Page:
Thursday, September 3, 2009
I came across a very interesting piece by legal and international relations scholar Phillip Bobbitt recently. He wrote a piece for the NYT about Robert McNamara "Calculus and Compassion". In it, he relates how his uncle, none other than Lyndon Johnson, described McNamara as the most compassionate man in his cabinet. A far cry from the public that later came to demonize McNamara during his tenure as Secretary of Defense. However, it doesn't surprise me, as a viewer of "The Fog of War", the documentary about McNamara directed by Errol Morris. The film is poignant, and McNamara a sympathetic figure. (Thanks to my friend F for watching it with me this summer after McNamara's death, along with a viewing of "Thirteen Days"). I highly commend the film ("Fog of War") and the column for a consideration of this complex, and in some ways, tragic figure.
Nicholas Kristoff shares an interesting and persuasive take on health care delivery today in his column "Heath Care That Works". He points out that Medicare and the VA system, two of the largest providers in the nation, have the highest patient satisfaction rates. Further, he notes that some goods, such as education, police and fire protection, and other like services are best handled by the government--and we know because that used to be provided privately, and it didn't work well. This raises an interesting question: how did the anti-government ideology become so strong in the U.S.?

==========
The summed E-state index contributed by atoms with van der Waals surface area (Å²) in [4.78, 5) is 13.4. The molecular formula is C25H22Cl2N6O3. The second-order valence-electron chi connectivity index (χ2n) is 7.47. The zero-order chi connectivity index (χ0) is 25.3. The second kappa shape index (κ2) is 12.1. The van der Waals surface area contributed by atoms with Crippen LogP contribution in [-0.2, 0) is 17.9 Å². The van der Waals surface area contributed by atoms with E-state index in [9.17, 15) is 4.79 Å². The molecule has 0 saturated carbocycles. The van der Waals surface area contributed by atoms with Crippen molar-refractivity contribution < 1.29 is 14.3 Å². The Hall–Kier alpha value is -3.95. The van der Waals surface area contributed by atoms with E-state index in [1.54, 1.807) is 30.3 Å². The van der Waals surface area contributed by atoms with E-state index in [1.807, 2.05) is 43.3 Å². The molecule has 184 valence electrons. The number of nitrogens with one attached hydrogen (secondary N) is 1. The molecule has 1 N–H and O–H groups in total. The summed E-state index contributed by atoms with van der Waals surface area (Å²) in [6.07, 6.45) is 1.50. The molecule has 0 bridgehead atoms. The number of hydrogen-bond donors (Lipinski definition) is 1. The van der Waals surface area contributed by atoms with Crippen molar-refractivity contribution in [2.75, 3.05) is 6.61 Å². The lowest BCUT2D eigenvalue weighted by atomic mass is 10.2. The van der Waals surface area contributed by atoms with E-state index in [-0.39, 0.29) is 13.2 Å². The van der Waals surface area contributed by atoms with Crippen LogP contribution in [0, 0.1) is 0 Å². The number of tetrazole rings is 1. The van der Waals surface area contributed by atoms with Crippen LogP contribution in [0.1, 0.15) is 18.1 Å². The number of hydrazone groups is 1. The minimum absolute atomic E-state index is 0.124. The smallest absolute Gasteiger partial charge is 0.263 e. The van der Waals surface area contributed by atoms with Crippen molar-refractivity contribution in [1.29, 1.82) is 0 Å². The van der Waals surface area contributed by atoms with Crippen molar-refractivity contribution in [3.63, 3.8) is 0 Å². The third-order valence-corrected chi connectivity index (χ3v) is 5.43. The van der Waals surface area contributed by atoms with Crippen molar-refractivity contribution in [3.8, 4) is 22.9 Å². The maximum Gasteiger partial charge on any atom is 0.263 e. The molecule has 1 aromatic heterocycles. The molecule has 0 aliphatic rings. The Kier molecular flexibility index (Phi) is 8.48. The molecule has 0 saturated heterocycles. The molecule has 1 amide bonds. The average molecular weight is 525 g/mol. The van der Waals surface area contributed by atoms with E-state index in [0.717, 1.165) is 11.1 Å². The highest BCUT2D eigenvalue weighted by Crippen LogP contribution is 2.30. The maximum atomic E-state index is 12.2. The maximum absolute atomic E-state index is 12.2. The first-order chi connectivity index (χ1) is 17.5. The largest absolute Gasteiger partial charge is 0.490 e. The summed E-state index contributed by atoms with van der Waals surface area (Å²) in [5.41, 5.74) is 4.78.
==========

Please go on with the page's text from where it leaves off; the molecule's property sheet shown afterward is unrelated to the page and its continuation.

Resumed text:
I've been listening to Jean Edward Smith's biography of FDR, and it's fascinating. Thus, I read an article by Smith in the NYT today ("Roosevelt the Great Divider") with a great deal of interest. Smith describes how FDR pushed through almost all of the New Deal legislation without any Republican support. FDR threw down the gauntlet to the vested, moneyed interests--and won. He suggests that Obama should do the same. I'm more and more inclined to agree. "Bipartisanship" has a place, but when push comes to shove, as it must for any real change, you've got to prepare to vanquish your adversary (democratically, of course).